Filed Date: 1992
Closed Date: 2014
Clearinghouse coding complete
In the summer of 1991, following four controversial officer-involved shootings of minorities, the Los Angeles County Board of Supervisors appointed Judge James G. Kolts to lead an inquiry into the Los Angeles Sheriff's Department (LASD) and its handling of brutality complaints.
Judge Kolts appointed attorney Merrick Bobb as general counsel to lead the inquiry. Mr. Bobb was previously part of the Christopher Commission's investigation of the LAPD in the wake of the Rodney King incident. He assembled a team of more than 60 lawyers, accountants and other professionals, who conducted a six month investigation. The probe included holding public hearings to gather citizen input and reviewing some 124 civil cases brought in 1987 through 1992 against LASD deputies for excessive force.
In July 1992 the Kolts Commission issued its 358-page "Kolts Report," an in-depth analysis of LASD's operations, with particular focus on the department's handling of brutality claims. The report note large scale incidents of brutality and excessive force by deputies, coupled with lax discipline and supervision. Of the 124 civil cases the team reviewed, it noted that the LASD paid out in excess of 18 million dollars in settlements and verdicts.
The Kolts Commission made recommendations for wholesale changes in departmental policies. The key recommendation was for the LASD to emphasize at every level of its command structure that excessive force would not be tolerated by the department. The commission also recommended direct civilian involvement and oversight in the review process of citizen complaints. Other primary recommendations included (1) implementing a department-wide use-of-force reporting and tracking system, (2) creation of a formal policy banning head strikes to suspects, unless deadly force would be justified, (3) putting an end to the practice of discouraging citizens from filing complaints of misconduct, and (4) aggressively disciplining officers engaged in brutality and the overhaul of the internal affairs bureau.
Following the issuance of Kolts Report, the LA County Board of Supervisors voted to adopt its recommendations and retained Merrick Bobb as special counsel to continue to monitor the LASD and prepare semiannual reports describing the progress made by the LASD to implement departmental reforms targeted to ensure that "the LASD is doing all it could and should to prevent avoidable and unnecessary injury or death in the jails and on the streets." (25th Semiannual Report). The LA County voluntarily engaged Police Assessment Resource Center(PARC) and its staff to monitor the fourth-largest law enforcement agency in the United States, the Los Angeles Sheriff's Department, for more than 21 years.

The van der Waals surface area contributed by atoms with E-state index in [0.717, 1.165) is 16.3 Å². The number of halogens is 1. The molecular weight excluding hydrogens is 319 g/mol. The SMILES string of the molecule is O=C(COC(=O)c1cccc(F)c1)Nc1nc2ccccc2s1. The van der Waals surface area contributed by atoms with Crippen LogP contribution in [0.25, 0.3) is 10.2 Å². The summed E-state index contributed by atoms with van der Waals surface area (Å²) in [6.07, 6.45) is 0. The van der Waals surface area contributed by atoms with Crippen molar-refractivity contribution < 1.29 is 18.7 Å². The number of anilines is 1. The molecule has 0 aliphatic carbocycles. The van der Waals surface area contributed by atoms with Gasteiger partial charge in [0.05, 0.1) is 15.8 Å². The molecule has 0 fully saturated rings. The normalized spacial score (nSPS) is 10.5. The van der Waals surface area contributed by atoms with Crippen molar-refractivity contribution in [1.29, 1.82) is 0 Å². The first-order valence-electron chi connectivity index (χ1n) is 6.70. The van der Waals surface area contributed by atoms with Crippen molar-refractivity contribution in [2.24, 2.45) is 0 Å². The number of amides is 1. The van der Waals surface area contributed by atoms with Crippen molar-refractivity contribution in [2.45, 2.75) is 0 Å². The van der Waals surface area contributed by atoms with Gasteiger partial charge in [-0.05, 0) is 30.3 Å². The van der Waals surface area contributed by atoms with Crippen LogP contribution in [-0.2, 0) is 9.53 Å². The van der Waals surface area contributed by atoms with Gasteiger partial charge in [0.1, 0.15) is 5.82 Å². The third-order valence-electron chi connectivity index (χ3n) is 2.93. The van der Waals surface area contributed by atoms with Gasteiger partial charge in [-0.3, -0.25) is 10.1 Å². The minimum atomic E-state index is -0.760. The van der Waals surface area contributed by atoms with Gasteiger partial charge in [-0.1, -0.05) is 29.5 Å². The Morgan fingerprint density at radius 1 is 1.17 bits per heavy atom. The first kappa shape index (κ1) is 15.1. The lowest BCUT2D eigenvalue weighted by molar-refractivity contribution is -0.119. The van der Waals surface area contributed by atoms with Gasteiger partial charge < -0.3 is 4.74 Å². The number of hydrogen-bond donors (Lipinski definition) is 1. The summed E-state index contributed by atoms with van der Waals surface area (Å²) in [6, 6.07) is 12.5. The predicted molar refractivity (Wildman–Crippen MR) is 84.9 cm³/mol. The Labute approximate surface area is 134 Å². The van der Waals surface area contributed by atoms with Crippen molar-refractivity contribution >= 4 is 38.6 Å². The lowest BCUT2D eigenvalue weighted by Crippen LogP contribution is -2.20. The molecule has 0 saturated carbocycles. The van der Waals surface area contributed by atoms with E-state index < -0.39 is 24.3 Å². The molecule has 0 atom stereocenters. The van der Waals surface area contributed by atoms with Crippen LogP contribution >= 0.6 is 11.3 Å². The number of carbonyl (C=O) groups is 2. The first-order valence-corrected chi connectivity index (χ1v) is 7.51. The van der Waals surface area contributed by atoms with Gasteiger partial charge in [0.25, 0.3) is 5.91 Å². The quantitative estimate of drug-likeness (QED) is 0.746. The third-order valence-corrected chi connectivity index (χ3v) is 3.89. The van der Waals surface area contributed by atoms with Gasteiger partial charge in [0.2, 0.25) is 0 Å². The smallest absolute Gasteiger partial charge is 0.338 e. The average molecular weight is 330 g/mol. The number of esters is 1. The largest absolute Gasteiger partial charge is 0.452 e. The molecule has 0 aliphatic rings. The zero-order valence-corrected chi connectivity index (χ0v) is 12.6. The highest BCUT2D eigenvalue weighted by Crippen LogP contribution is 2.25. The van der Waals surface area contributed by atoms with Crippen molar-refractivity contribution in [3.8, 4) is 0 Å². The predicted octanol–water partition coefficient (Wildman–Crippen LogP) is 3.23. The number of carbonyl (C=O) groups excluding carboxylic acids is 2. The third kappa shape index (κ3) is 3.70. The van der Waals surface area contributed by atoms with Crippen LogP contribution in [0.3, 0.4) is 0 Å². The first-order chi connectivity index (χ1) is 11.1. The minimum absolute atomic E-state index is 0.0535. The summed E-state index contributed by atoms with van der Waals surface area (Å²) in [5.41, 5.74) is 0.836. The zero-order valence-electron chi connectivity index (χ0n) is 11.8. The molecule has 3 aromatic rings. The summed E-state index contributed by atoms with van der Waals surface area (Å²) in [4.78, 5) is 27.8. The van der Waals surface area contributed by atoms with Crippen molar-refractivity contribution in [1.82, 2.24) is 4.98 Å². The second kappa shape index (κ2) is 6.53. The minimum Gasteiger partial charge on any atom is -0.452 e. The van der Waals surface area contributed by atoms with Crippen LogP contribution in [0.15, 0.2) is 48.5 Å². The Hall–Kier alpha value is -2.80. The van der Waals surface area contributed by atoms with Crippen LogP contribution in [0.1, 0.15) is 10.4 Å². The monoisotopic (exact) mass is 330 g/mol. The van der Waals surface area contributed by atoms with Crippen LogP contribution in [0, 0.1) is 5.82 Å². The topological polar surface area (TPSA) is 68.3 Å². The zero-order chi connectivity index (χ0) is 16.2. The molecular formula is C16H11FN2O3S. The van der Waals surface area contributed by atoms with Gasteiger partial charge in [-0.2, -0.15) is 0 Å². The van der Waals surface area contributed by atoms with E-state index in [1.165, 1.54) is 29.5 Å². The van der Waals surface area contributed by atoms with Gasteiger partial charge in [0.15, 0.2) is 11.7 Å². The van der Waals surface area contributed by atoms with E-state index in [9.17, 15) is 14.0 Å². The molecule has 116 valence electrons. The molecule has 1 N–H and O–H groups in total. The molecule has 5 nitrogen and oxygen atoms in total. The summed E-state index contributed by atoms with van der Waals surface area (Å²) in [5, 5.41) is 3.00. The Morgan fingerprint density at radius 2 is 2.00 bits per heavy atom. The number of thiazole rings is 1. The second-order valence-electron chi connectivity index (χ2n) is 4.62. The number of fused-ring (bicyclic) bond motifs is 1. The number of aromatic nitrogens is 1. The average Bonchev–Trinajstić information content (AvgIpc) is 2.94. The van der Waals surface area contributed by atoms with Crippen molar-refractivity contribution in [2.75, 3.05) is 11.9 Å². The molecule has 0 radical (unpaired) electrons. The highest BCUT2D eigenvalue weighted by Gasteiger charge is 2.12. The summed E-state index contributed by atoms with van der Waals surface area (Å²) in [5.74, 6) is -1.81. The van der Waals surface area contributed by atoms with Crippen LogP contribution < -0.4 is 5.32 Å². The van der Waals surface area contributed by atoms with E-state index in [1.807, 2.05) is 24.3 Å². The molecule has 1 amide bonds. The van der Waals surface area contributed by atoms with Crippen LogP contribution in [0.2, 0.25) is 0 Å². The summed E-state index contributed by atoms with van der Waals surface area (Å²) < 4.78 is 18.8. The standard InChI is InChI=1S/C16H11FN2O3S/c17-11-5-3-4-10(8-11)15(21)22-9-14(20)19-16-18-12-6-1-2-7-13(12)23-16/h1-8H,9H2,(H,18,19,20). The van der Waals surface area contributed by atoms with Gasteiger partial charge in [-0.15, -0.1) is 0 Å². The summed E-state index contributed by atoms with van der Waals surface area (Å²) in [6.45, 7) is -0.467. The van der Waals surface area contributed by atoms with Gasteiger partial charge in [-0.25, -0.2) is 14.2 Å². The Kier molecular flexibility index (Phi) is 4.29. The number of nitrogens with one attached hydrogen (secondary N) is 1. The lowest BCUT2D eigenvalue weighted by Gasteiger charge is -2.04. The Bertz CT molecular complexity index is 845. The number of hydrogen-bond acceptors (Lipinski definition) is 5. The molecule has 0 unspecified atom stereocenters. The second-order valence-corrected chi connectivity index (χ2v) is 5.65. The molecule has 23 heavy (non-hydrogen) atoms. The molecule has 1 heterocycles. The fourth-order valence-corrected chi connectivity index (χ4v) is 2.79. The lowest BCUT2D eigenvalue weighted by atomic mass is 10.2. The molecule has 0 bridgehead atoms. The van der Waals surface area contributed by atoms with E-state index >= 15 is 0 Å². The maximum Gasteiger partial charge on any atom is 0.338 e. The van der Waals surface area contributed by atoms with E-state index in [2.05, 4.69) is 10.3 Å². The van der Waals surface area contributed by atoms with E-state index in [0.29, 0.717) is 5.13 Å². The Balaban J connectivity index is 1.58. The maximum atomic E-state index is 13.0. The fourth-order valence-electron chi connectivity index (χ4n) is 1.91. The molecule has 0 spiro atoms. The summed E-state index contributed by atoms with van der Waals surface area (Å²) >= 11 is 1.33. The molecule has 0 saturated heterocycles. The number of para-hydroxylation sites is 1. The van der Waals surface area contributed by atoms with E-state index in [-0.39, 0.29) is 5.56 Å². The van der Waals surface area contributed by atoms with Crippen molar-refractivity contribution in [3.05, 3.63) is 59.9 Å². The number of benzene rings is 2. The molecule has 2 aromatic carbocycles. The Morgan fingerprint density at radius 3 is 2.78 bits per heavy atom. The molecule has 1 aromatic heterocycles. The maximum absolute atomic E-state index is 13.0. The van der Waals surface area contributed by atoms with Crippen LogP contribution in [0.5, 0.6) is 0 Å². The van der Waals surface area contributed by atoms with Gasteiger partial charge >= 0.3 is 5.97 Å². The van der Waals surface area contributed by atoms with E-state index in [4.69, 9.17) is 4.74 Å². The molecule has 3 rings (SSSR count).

Special Counsel Merrick Bobb and his staff oversaw the LASD, initially for a three year period, which was later extended. Bobb's team continued its oversight and issued 34 semi-annual reports, addressing myriad issues facing the LASD, including, excessive force (29th Semiannual Report), in-service training, use of canines, shootings (30th Semiannual Report) handling of mentally ill suspects and county jail operations, identification of problem officers and remediation, (27th Semiannual Report), prisoner complaint processes (28th Semiannual Report), how pregnancy is handled in the jail system (25th Semiannual report), the treatment of prisoners with immigration detainers (28th Semiannual Report). The primary charge of Special Counsel was to ensure the implementation of reforms relating to use of force, officer-invovled shootings, and supervision.
In drafting new policies, establishing new procedures, or designing new training, Special Counsel and PARC evaluated LASD's policies in light of best practice–as established by assessments of law enforcement agencies nationwide, model policies from national organizations, legal and academic research, and consultation by experienced professionals and law enforcement experts. In the span of the 21 years of monitoring, PARC pressed LASD to learn from fresh insights and new approaches adopted elsewhere.
As a result, the number of new lawsuits against LASD overall and the number that required payout (in settlements or verdicts) went down in the period during which LASD followed PARC's recommendations. Across 21 years, the number of inadequately investigated or reviewed force incidents and civilian complaints steadily plummeted. Also, at the start of the project, LASD suffered from vigilante posses of deputy "gangs" doing as they pleased and intentionally circumventing the Department's formal chain of command. Force was not regularly reported and rarely thoroughly investigated. Special Counsel and PARC were found to have helped create a culture in which the investigation and review of force incidents are taken seriously. Likewise, the experiences of female, black, Latino, and LGBT officers were found to have improved.
After the 34th and final report, oversight of the program ended.
Blase Kearney (7/9/2012)
Ginny Lee (3/23/2017)
Kolts, James G. (California)
Bobb, Merrick J. (California)
Kolts, James G. (California)
Bobb, Merrick J. (California)
Last updated May 12, 2022, 8 p.m.Docket sheet not available via the Clearinghouse.
State / Territory: California
Filing Date: 1992
Closing Date: 2014
Case Ongoing: No
Independent investigative body (James G. Kolts and Merrick Bobb), appointed to conduct investigation of the L.A. County Sheriff's Department
Public Interest Lawyer: Yes
Filed Pro Se: No
Class Action Sought: No
Class Action Outcome: Not sought
Special Case Type(s):
Prevailing Party: Unknown
Nature of Relief:
Source of Relief:
Form of Settlement:
Order Duration: 1993 - 2014
Content of Injunction: